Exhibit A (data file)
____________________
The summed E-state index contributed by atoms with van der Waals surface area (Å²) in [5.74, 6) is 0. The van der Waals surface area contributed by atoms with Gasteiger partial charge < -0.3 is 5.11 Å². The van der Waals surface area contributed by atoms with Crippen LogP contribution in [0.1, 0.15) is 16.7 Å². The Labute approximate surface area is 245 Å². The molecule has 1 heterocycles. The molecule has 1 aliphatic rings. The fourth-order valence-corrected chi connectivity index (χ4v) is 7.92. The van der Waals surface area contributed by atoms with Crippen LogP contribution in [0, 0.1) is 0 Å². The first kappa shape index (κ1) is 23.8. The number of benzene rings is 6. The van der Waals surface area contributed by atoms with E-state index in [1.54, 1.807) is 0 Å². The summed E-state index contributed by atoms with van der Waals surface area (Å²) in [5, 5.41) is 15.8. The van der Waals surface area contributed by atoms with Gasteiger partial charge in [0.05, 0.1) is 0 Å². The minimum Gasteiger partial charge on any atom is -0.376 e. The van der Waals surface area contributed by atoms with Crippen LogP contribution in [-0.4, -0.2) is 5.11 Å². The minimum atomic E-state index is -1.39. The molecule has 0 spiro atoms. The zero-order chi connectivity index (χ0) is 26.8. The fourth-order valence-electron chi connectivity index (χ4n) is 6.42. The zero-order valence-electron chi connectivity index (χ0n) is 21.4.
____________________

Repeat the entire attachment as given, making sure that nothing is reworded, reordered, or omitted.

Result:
The summed E-state index contributed by atoms with van der Waals surface area (Å²) in [5.74, 6) is 0. The van der Waals surface area contributed by atoms with Gasteiger partial charge < -0.3 is 5.11 Å². The van der Waals surface area contributed by atoms with Crippen LogP contribution in [0.1, 0.15) is 16.7 Å². The Labute approximate surface area is 245 Å². The molecule has 1 heterocycles. The molecule has 1 aliphatic rings. The fourth-order valence-corrected chi connectivity index (χ4v) is 7.92. The van der Waals surface area contributed by atoms with Crippen LogP contribution in [0, 0.1) is 0 Å². The first kappa shape index (κ1) is 23.8. The number of benzene rings is 6. The van der Waals surface area contributed by atoms with E-state index in [1.54, 1.807) is 0 Å². The summed E-state index contributed by atoms with van der Waals surface area (Å²) in [5, 5.41) is 15.8. The van der Waals surface area contributed by atoms with Gasteiger partial charge in [0.05, 0.1) is 0 Å². The minimum Gasteiger partial charge on any atom is -0.376 e. The van der Waals surface area contributed by atoms with Crippen LogP contribution in [-0.4, -0.2) is 5.11 Å². The minimum atomic E-state index is -1.39. The molecule has 0 spiro atoms. The zero-order chi connectivity index (χ0) is 26.8. The fourth-order valence-electron chi connectivity index (χ4n) is 6.42. The zero-order valence-electron chi connectivity index (χ0n) is 21.4.